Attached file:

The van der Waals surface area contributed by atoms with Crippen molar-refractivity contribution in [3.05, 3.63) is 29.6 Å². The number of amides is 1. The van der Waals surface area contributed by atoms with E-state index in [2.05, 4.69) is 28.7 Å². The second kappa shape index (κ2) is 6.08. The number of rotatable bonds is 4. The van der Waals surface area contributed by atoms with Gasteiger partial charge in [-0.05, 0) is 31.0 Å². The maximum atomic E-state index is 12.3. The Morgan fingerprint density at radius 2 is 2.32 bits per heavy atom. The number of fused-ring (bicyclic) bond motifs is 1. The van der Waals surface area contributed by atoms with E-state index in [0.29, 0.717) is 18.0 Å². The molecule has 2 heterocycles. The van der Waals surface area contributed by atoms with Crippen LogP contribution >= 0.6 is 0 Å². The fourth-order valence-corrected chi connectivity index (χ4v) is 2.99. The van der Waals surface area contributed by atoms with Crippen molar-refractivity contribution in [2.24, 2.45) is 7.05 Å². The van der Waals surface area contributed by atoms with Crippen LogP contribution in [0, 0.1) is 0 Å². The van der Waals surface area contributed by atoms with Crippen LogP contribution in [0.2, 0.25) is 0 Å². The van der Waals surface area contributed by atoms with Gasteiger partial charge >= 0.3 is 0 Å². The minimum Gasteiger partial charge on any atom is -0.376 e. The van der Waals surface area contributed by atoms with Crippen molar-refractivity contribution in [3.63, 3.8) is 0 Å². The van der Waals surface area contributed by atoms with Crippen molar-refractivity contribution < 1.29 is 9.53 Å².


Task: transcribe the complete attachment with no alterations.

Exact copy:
The van der Waals surface area contributed by atoms with Crippen molar-refractivity contribution in [3.05, 3.63) is 29.6 Å². The number of amides is 1. The van der Waals surface area contributed by atoms with E-state index in [2.05, 4.69) is 28.7 Å². The second kappa shape index (κ2) is 6.08. The number of rotatable bonds is 4. The van der Waals surface area contributed by atoms with Gasteiger partial charge in [-0.05, 0) is 31.0 Å². The maximum atomic E-state index is 12.3. The Morgan fingerprint density at radius 2 is 2.32 bits per heavy atom. The number of fused-ring (bicyclic) bond motifs is 1. The van der Waals surface area contributed by atoms with E-state index in [0.29, 0.717) is 18.0 Å². The molecule has 2 heterocycles. The van der Waals surface area contributed by atoms with Crippen LogP contribution >= 0.6 is 0 Å². The fourth-order valence-corrected chi connectivity index (χ4v) is 2.99. The van der Waals surface area contributed by atoms with Crippen molar-refractivity contribution in [2.24, 2.45) is 7.05 Å². The van der Waals surface area contributed by atoms with Crippen LogP contribution in [0, 0.1) is 0 Å². The van der Waals surface area contributed by atoms with Crippen LogP contribution in [0.2, 0.25) is 0 Å². The van der Waals surface area contributed by atoms with Gasteiger partial charge >= 0.3 is 0 Å². The minimum Gasteiger partial charge on any atom is -0.376 e. The van der Waals surface area contributed by atoms with Crippen molar-refractivity contribution in [3.63, 3.8) is 0 Å². The van der Waals surface area contributed by atoms with Crippen molar-refractivity contribution < 1.29 is 9.53 Å².